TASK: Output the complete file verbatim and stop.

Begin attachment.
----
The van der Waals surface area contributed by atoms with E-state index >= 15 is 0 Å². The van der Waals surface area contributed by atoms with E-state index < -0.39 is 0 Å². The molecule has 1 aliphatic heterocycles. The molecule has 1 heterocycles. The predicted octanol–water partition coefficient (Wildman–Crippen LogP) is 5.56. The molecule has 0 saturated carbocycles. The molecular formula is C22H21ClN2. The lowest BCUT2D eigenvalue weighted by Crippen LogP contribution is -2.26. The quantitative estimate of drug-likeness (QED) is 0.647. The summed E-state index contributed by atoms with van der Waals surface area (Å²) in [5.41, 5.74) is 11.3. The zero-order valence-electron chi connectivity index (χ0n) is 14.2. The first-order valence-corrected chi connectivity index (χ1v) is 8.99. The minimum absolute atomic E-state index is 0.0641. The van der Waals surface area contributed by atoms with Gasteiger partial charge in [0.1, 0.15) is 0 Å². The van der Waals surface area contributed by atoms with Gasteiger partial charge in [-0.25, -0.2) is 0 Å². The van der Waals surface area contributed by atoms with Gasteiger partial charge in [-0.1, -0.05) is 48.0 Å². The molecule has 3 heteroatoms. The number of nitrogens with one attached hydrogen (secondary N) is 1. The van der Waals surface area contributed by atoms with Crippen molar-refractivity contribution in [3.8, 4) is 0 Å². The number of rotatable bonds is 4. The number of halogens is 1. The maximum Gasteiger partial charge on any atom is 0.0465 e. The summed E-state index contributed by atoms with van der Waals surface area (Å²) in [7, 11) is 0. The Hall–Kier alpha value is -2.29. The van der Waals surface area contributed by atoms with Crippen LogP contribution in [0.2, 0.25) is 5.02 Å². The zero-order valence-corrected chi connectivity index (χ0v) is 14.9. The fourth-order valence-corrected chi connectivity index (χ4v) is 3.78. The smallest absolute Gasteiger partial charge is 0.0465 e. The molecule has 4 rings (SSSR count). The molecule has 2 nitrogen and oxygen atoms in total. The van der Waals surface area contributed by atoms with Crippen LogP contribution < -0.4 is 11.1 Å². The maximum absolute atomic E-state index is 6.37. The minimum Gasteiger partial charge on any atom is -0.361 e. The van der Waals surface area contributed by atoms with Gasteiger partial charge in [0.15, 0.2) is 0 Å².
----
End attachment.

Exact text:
The van der Waals surface area contributed by atoms with E-state index >= 15 is 0 Å². The van der Waals surface area contributed by atoms with E-state index < -0.39 is 0 Å². The molecule has 1 aliphatic heterocycles. The molecule has 1 heterocycles. The predicted octanol–water partition coefficient (Wildman–Crippen LogP) is 5.56. The molecule has 0 saturated carbocycles. The molecular formula is C22H21ClN2. The lowest BCUT2D eigenvalue weighted by Crippen LogP contribution is -2.26. The quantitative estimate of drug-likeness (QED) is 0.647. The summed E-state index contributed by atoms with van der Waals surface area (Å²) in [5.41, 5.74) is 11.3. The zero-order valence-electron chi connectivity index (χ0n) is 14.2. The first-order valence-corrected chi connectivity index (χ1v) is 8.99. The minimum absolute atomic E-state index is 0.0641. The van der Waals surface area contributed by atoms with Gasteiger partial charge in [0.1, 0.15) is 0 Å². The van der Waals surface area contributed by atoms with Gasteiger partial charge in [-0.25, -0.2) is 0 Å². The van der Waals surface area contributed by atoms with Gasteiger partial charge in [-0.1, -0.05) is 48.0 Å². The molecule has 3 heteroatoms. The number of nitrogens with one attached hydrogen (secondary N) is 1. The van der Waals surface area contributed by atoms with Crippen molar-refractivity contribution in [3.8, 4) is 0 Å². The number of rotatable bonds is 4. The number of halogens is 1. The maximum Gasteiger partial charge on any atom is 0.0465 e. The summed E-state index contributed by atoms with van der Waals surface area (Å²) in [7, 11) is 0. The Hall–Kier alpha value is -2.29. The van der Waals surface area contributed by atoms with Crippen LogP contribution in [0.2, 0.25) is 5.02 Å². The zero-order valence-corrected chi connectivity index (χ0v) is 14.9. The fourth-order valence-corrected chi connectivity index (χ4v) is 3.78. The smallest absolute Gasteiger partial charge is 0.0465 e. The molecule has 4 rings (SSSR count). The molecule has 2 nitrogen and oxygen atoms in total. The van der Waals surface area contributed by atoms with Crippen LogP contribution < -0.4 is 11.1 Å². The maximum absolute atomic E-state index is 6.37. The minimum Gasteiger partial charge on any atom is -0.361 e. The van der Waals surface area contributed by atoms with Gasteiger partial charge in [0.15, 0.2) is 0 Å².